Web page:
Banks concluded that multiculturalists "can be cosmopolitan and keep our commitment to our ethnic group." However, the NAME panelists regarded commitment to one's nation as much more tenuous than fidelity to group.

While indoctrinating teachers preservice and inservice is a high priority for multiculturalists, so, too, is attitudinal adjustment for children beginning at very young ages. Participants at one NAME workshop in Phoenix were told how Project Children LEAD (Learning Early to Appreciate Diversity) trains early childhood educators to begin instilling the "correct" sociopolitical attitudes in children as young as age two.

The desire to launch "social justice" instruction at such a tender age may help explain the enthusiasm for universal, government-run pre-kindergarten among some advocates.

Propaganda in the Classroom

A Milwaukee-based organization/publication called Rethinking Schools, which works in close association with NAME, offered in 2006 a catalogue of "Education Resources for Equity and Social Justice." Among the materials offered for sale: Reading, Writing, and Rising Up: Teaching About Social Justice and the Power of the Written Word; Rethinking Mathematics: Teaching Social Justice by the Numbers; and Transforming Teacher Unions: Fighting for Better Schools and Social Justice.

In its 20th anniversary issue (Spring 2006), the editors argued that "in order to protect and nurture academically rigorous social-justice teaching, educators need to see themselves as activists beyond the classroom — and in alliance with parents and other groups." In truth, this approach contemplates teachers as politicized activists within the classroom as well, seeking to instill an ideology in children. The same issue contains a spread on so-called "radical math," which entails using math to make points about such issues as "environmental racism" and the "racial wealth gap."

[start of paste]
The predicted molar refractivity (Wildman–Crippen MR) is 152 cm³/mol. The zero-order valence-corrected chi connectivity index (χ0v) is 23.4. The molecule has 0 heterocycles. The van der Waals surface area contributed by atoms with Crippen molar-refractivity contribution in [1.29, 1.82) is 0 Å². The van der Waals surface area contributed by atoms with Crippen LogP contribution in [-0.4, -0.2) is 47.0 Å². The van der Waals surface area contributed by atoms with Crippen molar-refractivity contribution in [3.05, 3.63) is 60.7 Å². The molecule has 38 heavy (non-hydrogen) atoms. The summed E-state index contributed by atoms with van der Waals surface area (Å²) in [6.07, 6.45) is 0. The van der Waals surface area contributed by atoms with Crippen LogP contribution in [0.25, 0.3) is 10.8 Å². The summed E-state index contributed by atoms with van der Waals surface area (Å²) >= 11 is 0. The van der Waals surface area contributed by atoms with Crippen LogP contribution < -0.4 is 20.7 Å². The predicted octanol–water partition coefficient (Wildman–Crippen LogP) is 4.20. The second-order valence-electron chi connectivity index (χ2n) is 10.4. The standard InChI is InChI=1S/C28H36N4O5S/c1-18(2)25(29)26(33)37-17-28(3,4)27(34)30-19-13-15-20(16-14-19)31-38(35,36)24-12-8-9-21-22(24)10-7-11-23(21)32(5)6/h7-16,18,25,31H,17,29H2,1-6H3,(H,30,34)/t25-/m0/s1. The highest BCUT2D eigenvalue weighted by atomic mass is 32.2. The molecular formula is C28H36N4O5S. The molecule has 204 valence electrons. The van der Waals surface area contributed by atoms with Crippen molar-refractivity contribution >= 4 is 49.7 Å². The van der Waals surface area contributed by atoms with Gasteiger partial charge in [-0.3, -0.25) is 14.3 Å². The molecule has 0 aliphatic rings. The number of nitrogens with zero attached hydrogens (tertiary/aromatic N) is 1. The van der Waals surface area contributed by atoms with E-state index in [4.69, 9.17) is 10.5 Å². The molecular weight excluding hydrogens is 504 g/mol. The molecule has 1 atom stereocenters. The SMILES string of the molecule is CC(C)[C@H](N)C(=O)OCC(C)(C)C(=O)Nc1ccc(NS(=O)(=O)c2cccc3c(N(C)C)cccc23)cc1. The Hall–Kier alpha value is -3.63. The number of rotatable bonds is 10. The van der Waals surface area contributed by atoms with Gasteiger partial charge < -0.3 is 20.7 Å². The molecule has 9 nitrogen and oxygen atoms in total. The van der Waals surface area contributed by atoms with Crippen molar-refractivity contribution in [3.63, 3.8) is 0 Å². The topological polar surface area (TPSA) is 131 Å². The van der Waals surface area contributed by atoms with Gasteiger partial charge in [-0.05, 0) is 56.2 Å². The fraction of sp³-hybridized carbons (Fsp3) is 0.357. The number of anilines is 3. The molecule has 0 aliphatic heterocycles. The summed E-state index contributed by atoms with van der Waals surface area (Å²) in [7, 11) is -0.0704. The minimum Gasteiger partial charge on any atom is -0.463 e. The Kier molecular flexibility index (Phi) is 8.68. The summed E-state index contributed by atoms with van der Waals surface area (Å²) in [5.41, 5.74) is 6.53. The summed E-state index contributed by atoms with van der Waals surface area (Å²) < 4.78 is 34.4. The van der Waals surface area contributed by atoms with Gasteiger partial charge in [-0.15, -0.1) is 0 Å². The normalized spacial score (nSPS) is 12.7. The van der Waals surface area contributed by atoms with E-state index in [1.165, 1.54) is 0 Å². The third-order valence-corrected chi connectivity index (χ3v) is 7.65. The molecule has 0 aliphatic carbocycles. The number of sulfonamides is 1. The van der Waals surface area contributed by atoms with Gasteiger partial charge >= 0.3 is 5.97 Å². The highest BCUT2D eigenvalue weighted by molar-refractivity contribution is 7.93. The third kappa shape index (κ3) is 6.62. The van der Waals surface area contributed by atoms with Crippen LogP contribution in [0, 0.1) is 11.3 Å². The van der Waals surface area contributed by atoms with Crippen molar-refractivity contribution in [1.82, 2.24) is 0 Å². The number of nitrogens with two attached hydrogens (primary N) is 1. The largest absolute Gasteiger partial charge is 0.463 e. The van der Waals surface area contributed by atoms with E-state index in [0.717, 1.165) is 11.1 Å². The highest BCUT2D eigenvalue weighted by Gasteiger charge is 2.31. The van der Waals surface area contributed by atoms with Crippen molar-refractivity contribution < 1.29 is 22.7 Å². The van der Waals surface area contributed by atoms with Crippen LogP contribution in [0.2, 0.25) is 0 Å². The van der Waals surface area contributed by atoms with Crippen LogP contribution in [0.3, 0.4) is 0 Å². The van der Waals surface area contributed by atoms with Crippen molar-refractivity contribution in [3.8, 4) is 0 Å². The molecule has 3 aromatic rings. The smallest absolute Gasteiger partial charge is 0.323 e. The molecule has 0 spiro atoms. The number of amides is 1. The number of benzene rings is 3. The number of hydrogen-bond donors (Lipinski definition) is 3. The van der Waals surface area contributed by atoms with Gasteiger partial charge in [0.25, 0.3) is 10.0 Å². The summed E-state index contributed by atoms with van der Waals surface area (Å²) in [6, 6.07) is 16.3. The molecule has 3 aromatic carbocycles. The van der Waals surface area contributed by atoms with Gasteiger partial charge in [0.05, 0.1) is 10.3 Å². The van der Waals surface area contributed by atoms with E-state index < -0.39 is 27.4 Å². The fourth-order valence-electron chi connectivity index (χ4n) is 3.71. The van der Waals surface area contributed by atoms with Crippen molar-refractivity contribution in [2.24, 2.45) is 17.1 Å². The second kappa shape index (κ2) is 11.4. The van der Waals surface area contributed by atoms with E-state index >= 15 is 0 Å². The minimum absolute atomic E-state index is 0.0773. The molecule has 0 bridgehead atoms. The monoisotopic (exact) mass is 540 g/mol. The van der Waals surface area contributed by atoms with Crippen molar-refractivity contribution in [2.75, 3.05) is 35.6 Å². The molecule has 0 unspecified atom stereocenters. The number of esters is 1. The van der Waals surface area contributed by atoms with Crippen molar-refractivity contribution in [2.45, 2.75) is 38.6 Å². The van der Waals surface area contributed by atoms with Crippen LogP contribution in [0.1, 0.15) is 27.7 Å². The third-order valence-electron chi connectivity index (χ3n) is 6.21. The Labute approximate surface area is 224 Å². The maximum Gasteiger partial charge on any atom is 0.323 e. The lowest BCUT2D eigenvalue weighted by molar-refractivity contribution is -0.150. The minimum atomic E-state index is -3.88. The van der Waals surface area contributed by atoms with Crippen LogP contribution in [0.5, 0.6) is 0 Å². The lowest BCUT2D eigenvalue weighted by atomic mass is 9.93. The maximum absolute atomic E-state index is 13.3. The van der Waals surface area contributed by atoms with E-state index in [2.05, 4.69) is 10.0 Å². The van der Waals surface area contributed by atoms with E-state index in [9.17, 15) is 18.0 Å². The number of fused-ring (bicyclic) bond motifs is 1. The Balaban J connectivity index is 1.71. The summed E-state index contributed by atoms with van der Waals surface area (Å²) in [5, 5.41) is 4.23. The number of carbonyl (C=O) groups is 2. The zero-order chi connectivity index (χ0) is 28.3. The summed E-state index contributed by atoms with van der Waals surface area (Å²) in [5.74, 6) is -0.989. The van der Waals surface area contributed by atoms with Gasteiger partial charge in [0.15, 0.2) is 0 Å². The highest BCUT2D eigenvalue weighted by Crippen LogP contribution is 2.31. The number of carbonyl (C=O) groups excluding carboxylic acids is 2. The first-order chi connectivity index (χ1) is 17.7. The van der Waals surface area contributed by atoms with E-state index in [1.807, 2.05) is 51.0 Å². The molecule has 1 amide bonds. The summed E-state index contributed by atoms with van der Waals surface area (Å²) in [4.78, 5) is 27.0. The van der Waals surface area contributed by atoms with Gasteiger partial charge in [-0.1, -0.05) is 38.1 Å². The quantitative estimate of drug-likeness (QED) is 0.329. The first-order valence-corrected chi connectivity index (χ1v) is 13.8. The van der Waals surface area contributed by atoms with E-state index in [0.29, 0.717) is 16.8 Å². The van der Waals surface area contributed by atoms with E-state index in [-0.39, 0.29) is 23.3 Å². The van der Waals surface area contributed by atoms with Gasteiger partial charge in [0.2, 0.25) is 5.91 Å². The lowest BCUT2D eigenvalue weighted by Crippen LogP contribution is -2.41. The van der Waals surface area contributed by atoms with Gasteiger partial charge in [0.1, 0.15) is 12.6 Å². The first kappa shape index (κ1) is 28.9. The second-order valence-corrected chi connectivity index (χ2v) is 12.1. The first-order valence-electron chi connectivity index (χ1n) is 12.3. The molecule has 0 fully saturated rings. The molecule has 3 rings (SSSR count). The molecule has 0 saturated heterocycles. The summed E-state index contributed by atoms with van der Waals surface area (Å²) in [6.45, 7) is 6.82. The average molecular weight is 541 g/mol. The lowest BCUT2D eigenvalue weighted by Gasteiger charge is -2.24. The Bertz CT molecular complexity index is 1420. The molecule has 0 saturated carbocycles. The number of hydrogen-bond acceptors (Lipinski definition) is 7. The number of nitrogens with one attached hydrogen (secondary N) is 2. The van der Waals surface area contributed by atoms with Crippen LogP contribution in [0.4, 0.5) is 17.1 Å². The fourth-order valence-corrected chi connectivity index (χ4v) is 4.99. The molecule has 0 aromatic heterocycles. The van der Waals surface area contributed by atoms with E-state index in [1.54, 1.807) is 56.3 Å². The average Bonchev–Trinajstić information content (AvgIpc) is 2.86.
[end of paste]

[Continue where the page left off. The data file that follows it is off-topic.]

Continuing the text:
Rethinking Schools publishes many materials designed to guide teachers in their classroom approaches. One example is Whose Wars? Teaching About the Iraq War and the War on Terrorism (2006). A blurb on the back cover by none other than Prof. William Ayers asserts that the booklet "is filled with powerful ideas and reflections, units, and lessons that probe deeply into the official and ominous silence all around us. In these perilous times, this book is essential reading for teachers seeking the truth and some higher ground."

In a chapter entitled "A Pedagogy of Resistance," Howard Zinn, author of A People's History of the United States, urges teachers to inject their viewpoint into their teaching and reject the mission that the public expects them to perform. "The first thing teachers have to do," declared Zinn, "is make a decision for themselves that they will not be obedient in staying within the boundaries that are usually set by the principals, school administrators, and parent-teacher associations. The teacher has to make a decision right from the start that 'I am not here just to prepare these students to pass tests so they can move ahead and become successful and take their dutiful place in society.' "

Zinn's books are based on the premise that the United States has been an oppressive society from the start and that it needs to be thoroughly transformed on a redistributionist model. In the interview, Zinn rejects the concept of American exceptionalism and urges teachers to present the U.S. as "just one other nation in the world."